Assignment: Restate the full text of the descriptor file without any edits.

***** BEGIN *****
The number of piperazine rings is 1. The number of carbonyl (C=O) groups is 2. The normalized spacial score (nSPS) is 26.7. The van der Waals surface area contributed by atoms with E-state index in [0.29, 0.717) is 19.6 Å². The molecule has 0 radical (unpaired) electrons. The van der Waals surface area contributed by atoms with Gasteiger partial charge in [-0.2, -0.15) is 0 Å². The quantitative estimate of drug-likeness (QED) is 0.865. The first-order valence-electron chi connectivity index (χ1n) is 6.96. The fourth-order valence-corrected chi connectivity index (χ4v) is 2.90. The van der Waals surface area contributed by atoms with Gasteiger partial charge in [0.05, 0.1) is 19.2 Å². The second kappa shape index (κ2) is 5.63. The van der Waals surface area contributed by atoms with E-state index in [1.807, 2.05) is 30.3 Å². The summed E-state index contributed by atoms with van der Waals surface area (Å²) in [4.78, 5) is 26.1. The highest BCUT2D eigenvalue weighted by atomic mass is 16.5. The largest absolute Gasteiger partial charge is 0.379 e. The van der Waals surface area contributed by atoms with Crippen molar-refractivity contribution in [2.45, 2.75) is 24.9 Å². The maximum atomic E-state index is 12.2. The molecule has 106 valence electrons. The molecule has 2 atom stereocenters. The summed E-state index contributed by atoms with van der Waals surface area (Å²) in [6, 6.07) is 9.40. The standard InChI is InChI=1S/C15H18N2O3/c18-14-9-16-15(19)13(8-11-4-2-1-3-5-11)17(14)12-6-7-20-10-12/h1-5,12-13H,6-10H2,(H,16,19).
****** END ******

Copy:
The number of piperazine rings is 1. The number of carbonyl (C=O) groups is 2. The normalized spacial score (nSPS) is 26.7. The van der Waals surface area contributed by atoms with E-state index in [0.29, 0.717) is 19.6 Å². The molecule has 0 radical (unpaired) electrons. The van der Waals surface area contributed by atoms with Gasteiger partial charge in [-0.2, -0.15) is 0 Å². The quantitative estimate of drug-likeness (QED) is 0.865. The first-order valence-electron chi connectivity index (χ1n) is 6.96. The fourth-order valence-corrected chi connectivity index (χ4v) is 2.90. The van der Waals surface area contributed by atoms with Gasteiger partial charge in [0.05, 0.1) is 19.2 Å². The second kappa shape index (κ2) is 5.63. The van der Waals surface area contributed by atoms with E-state index in [1.807, 2.05) is 30.3 Å². The summed E-state index contributed by atoms with van der Waals surface area (Å²) in [4.78, 5) is 26.1. The highest BCUT2D eigenvalue weighted by atomic mass is 16.5. The largest absolute Gasteiger partial charge is 0.379 e. The van der Waals surface area contributed by atoms with Crippen molar-refractivity contribution in [2.45, 2.75) is 24.9 Å². The maximum atomic E-state index is 12.2. The molecule has 106 valence electrons. The molecule has 2 atom stereocenters. The summed E-state index contributed by atoms with van der Waals surface area (Å²) in [6, 6.07) is 9.40. The standard InChI is InChI=1S/C15H18N2O3/c18-14-9-16-15(19)13(8-11-4-2-1-3-5-11)17(14)12-6-7-20-10-12/h1-5,12-13H,6-10H2,(H,16,19).